Texas abortion ban prompts Salesforce to help employees, families “exit” state

Texas abortion ban prompts Salesforce to help employees, families “exit” state

Protesters hold up signs as they march down Congress Ave at a protest outside the Texas state capitol on May 29, 2021 in Austin, Texas. Thousands of protesters came out in response to a new bill outlawing abortions after six weeks was signed into law by Texas Governor Greg Abbot.Enlarge / Protesters hold up signs as they march down Congress Ave at a protest outside the Texas state capitol on May 29, 2021 in Austin, Texas. Thousands of protesters came out in response to a new bill outlawing abortions after six weeks was signed into law by Texas Governor Greg Abbot.

Salesforce CEO Marc Benioff confirmed late on Friday that his company would pay for employees and their families to relocate out of Texas if they are concerned about their ability to seek reproductive health care. The move comes after the state’s anti-abortion law went into effect earlier this month and the US Supreme Court refused to block the law.

“Ohana if you want to move we’ll help you exit TX. Your choice,” Benioff said in a tweet, using the Hawaiian word for “family.” (Benioff and Salesforce have a long obsession with things Hawaiian.)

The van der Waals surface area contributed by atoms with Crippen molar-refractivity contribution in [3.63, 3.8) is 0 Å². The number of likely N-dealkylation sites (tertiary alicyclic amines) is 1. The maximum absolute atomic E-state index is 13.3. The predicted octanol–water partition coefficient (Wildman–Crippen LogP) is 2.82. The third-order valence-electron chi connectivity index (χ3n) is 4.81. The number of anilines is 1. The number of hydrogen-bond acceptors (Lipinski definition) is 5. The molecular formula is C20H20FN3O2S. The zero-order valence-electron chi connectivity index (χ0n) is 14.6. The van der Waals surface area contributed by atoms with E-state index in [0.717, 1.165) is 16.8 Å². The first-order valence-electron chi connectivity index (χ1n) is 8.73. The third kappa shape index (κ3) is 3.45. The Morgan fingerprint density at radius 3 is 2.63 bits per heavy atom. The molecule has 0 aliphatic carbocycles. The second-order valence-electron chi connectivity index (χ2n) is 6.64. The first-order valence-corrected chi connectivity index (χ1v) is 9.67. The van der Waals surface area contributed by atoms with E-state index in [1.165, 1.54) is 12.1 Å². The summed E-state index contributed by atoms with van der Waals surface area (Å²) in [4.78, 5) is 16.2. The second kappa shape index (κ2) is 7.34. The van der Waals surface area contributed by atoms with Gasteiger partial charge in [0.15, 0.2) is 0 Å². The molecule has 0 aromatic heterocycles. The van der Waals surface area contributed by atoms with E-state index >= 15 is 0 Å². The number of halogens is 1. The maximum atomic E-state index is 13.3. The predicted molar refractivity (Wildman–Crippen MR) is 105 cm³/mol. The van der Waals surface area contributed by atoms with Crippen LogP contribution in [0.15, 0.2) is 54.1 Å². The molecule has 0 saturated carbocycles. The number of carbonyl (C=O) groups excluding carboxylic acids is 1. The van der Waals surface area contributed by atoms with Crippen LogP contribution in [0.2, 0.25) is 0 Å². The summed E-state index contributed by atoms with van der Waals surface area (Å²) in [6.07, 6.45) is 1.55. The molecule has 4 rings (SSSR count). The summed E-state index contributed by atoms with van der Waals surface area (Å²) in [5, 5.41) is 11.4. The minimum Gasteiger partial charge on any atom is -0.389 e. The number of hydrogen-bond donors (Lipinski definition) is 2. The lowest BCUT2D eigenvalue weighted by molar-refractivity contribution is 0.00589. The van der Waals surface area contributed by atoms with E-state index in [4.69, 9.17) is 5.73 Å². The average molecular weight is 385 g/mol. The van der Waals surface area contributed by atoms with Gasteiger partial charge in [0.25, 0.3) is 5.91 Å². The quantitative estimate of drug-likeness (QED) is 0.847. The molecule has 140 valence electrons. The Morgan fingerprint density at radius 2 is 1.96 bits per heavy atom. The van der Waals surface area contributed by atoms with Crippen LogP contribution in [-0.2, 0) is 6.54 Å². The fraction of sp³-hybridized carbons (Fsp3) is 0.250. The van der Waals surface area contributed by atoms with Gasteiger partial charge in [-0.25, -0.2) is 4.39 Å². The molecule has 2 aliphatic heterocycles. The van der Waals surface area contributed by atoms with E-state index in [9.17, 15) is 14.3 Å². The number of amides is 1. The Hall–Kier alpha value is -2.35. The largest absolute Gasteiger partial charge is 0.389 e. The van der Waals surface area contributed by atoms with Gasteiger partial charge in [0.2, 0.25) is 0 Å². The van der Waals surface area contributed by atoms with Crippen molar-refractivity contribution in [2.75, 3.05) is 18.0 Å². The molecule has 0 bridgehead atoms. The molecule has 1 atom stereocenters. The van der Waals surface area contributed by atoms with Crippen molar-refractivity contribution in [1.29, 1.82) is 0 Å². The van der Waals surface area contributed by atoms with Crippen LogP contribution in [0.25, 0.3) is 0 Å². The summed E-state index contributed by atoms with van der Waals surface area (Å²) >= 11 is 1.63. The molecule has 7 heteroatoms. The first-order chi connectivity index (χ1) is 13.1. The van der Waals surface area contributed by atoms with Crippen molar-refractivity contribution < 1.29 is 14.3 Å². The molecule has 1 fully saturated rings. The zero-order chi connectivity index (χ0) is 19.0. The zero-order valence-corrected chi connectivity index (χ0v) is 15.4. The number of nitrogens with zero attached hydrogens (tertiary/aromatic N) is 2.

Texas’ new law, known as Senate Bill 8, bans abortions as early as six weeks. That’s well before many women know they’re pregnant. Most women won’t be able to get an accurate result from an at-home pregnancy test until three to four weeks after the day of their last period, and those who don’t take a test won’t suspect anything until they miss a period four weeks in. Six weeks is so early that doctors don’t call it a fetus, they still call it an embryo. Six weeks is far too early for anyone to know whether the pregnancy won’t spontaneously abort itself. So effectively, the law gives women at most two weeks to decide whether to seek an abortion. It does not make exceptions for rape or incest, but does for medical emergencies. 

The law is unusual in that it doesn’t let state officials enforce the ban, but rather says individuals can file lawsuits against anyone who “aids or abets” an abortion after six weeks, guaranteeing at least $10,000 in damages for each abortion. Basically, it allows people to become bounty hunters, chasing after women seeking medical care.

The US Supreme Court decided 5-4 on procedural grounds not to hear an emergency request to block the law. In a dissent, Chief Justice John Roberts said the law was “not only unusual, but unprecedented.” He continued: “The desired consequence appears to be to insulate the State from responsibility for implementing and enforcing the regulatory regime.”

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“We stand with all our women”

The law and the Supreme Court’s decision have prompted several tech companies to announce policies aimed squarely at the new law.